BBC Home
Explore the BBC
BBC OnePanorama


Page last updated at 10:31 GMT, Monday, 28 January 2008

Cocaine: Alex James in Colombia

Alex James
Alex James, bass player of Britpop band Blur, revealed in his autobiography that he'd spent "a million pounds on champagne and cocaine".

According to the Home Office there are 800,000 cocaine users in Britain.

Colombia supplies 80% of the world's cocaine and Colombian President Alvaro Uribe invited celebrities publicly linked to drug use to visit his country to see the damage the cocaine industry has done. At our suggestion Alex took up the challenge.

In Colombia, Alex met the Vice-President, Francisco Santos Calderon, who explained what he hoped the visit would achieve:

This is a cancer that is affecting this country, but it's a cancer that makes money all over the place.
Colombian hit man
"[If a] person starts consuming coke, all that money comes here to finance landmines, destruction of the environment, terrorism, kidnapping, displacement.

"If I say it, they won't believe me. If you say it, because of what you saw, they'll believe you a lot more."

Can't survive without it

Alex, who no longer uses cocaine, visited an anti-narcotics base where the Colombian military were overseeing the chemical spraying of thousands of hectares of coca plantations.

Vice-President Santos has called this spraying ineffective and insists that the plants be dug up by hand.

This is highly dangerous work as they are often shot at and the coca fields can be land mined. Of the unit Alex spoke to, 32 were killed last year - that's 10% of the workforce.

Alex flew to El Charco, Colombia's biggest coca producing region. In makeshift labs, farmers turn the coca leaves into base cocaine, known as pasta basica. They then sell it on to be turned into cocaine.

Alex James watches as the coca leaves are harvested
Coca can be harvested four to six times a year
Alex spoke to farmer Sotero Micolta, who started growing coca plants six years ago. Prior to that he earned $132 per month, as a coca farmer he can earn $550.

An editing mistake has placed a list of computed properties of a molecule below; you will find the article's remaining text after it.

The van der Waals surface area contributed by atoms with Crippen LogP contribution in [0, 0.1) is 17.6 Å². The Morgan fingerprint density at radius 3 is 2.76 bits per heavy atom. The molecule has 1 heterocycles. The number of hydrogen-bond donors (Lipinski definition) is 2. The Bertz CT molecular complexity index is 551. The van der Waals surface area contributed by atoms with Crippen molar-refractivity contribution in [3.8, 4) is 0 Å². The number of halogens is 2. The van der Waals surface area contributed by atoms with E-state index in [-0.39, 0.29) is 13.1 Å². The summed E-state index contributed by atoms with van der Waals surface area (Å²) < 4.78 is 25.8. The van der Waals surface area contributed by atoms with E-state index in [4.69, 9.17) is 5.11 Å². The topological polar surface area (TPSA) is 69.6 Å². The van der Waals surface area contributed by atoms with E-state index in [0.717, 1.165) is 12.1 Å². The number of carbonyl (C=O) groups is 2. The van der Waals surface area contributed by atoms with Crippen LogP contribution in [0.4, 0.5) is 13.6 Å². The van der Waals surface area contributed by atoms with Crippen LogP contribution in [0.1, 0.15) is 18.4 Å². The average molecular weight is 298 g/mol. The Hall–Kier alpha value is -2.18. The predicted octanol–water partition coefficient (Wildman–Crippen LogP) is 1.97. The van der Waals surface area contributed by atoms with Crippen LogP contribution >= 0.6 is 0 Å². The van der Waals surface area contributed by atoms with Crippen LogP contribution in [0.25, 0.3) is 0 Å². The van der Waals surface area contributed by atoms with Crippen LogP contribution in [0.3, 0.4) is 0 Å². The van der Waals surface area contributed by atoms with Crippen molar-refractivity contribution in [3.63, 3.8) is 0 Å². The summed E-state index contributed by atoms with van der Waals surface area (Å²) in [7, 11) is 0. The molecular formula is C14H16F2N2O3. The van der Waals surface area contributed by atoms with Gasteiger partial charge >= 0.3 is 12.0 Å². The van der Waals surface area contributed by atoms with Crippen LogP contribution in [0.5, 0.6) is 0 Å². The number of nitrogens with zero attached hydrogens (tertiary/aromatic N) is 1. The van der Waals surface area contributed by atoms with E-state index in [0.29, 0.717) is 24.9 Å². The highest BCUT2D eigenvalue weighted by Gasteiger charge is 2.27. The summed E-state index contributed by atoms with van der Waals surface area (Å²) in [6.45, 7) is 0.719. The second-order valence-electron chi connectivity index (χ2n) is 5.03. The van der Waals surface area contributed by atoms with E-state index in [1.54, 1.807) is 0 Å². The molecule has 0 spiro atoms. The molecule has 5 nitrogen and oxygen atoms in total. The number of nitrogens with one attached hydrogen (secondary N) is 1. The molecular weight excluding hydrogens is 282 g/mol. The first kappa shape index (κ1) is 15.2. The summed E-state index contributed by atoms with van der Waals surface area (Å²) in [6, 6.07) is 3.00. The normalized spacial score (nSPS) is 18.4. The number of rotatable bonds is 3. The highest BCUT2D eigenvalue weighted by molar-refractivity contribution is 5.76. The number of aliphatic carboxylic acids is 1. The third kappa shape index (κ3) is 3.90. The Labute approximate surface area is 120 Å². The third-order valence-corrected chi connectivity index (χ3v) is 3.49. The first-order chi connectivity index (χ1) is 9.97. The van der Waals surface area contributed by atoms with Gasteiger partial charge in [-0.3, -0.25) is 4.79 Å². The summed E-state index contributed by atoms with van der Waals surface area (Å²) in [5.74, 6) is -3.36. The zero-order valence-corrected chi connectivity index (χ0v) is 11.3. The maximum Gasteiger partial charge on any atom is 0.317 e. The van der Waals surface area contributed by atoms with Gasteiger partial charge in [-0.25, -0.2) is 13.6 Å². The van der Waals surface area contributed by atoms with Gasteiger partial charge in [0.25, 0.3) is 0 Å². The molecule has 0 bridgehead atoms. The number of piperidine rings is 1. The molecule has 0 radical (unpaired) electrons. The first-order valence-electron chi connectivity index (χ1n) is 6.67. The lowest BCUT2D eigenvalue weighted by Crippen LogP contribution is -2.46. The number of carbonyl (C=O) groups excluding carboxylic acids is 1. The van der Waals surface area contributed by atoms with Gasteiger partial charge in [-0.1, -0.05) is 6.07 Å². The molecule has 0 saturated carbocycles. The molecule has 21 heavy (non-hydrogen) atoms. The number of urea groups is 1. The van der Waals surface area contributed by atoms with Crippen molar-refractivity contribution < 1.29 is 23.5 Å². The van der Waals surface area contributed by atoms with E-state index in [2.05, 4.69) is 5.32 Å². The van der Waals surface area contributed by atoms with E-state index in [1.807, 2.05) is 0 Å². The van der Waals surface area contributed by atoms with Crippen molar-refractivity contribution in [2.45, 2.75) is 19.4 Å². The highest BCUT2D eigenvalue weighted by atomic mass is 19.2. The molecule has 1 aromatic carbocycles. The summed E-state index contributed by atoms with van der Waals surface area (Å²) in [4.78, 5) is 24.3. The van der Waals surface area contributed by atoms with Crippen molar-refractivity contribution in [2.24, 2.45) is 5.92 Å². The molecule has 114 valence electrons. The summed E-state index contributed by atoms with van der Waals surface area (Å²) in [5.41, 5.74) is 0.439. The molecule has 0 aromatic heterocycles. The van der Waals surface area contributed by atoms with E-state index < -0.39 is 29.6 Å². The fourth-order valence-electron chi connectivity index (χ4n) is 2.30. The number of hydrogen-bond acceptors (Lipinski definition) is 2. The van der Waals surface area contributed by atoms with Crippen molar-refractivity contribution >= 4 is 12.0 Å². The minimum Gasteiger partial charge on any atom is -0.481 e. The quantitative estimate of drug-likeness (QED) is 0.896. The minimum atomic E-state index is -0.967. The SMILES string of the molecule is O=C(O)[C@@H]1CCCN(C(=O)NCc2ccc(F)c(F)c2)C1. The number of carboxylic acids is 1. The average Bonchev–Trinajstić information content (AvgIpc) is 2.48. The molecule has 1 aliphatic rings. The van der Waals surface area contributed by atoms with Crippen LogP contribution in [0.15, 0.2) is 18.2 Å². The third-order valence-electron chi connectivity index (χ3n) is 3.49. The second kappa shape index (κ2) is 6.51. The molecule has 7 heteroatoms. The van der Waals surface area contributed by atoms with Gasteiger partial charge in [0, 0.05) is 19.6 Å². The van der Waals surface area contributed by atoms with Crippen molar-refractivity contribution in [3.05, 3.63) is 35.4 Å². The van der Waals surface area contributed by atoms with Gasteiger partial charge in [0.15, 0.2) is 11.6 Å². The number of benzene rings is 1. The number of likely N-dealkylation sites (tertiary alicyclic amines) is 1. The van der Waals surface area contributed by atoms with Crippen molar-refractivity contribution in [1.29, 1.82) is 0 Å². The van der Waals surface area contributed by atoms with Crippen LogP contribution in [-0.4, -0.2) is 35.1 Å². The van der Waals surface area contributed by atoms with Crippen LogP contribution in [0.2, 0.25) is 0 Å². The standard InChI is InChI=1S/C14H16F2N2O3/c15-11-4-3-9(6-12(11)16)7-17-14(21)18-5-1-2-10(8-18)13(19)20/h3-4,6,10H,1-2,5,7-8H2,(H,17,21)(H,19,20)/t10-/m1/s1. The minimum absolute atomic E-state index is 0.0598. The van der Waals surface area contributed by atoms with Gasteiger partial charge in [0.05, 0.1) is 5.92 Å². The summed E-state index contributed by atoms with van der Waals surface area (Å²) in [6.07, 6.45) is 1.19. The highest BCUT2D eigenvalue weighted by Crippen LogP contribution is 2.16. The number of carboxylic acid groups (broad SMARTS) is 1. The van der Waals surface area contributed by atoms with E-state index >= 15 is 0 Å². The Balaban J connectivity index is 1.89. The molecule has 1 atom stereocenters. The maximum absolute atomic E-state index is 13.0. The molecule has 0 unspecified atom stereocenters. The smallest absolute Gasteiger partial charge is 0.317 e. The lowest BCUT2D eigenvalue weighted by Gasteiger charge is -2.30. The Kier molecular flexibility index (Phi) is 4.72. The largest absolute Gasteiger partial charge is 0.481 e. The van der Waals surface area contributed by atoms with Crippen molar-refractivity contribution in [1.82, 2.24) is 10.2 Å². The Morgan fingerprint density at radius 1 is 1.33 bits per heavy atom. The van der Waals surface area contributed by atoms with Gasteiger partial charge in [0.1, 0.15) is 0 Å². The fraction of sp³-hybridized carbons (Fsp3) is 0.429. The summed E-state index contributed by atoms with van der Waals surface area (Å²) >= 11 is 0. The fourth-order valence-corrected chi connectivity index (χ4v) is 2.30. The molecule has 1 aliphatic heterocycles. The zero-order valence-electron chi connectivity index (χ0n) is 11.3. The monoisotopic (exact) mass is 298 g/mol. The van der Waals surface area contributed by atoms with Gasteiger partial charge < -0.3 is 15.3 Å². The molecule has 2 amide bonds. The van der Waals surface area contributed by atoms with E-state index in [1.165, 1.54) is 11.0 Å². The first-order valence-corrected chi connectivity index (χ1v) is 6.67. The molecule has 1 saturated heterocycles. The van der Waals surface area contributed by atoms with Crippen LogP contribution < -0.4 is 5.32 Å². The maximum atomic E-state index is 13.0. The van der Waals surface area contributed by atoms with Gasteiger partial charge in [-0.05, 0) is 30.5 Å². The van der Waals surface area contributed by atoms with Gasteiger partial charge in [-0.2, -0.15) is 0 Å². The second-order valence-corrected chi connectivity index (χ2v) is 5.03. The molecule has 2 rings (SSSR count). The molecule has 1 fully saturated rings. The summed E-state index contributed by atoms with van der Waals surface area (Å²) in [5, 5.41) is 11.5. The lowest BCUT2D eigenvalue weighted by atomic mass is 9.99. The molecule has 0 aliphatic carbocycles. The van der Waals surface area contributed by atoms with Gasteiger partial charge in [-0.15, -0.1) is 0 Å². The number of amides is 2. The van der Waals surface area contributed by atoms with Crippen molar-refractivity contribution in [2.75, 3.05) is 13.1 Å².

He explained how he had no choice but to grow coca:

"Without it we can't survive. If the government gave us an alternative and money to set up a business then nobody would grow coca around here."

Contract killer

Back in Bogota, Alex meets a dealer, who explains how the drugs get into Europe through Spain, and how Spanish mafias distribute it to the rest of Europe.

The dealer told Alex about the European market for the drug:

It's a long way from a cheeky line at a dinner party in Notting Hill. It's terrifying.
Alex James
"I think most Europeans see it as a requisite for a party or a gig. If I don't want a drink, I don't have one.

"If I don't want a line I don't have one. It's a personal choice."

Another link in the supply chain is the contract killer, a hit man who works for some of those who run the trade.

Alex discovered that in Colombia, cocaine and violence are inextricable.

When Alex met him, the hit man was disguised as a taxi driver, but with a gun hidden under his leg. "It's a long way from a cheeky line at a dinner party in Notting Hill. It's terrifying." said Alex.

The hit man tells Alex business is good, and mostly drug-related:

"In recent years everything that goes down here in Colombia is related to the drug trade.

"This is a cancer that is affecting this country, but it's a cancer that makes money all over the place."

Shortly after the film was completed word came that he himself had been murdered.

video and audio news
Watch Cocaine: Alex James in Colombia

Key Farc role in US cocaine trade
12 Feb 07 |  Americas
Colombia's 'lost war' against cocaine
23 May 06 |  From Our Own Correspondent
Country profile: Colombia
12 Jan 08 |  Country profiles


The BBC is not responsible for the content of external internet sites

Has China's housing bubble burst?
How the world's oldest clove tree defied an empire
Why Royal Ballet principal Sergei Polunin quit

banner watch listen bbc sport Americas Africa Europe Middle East South Asia Asia Pacific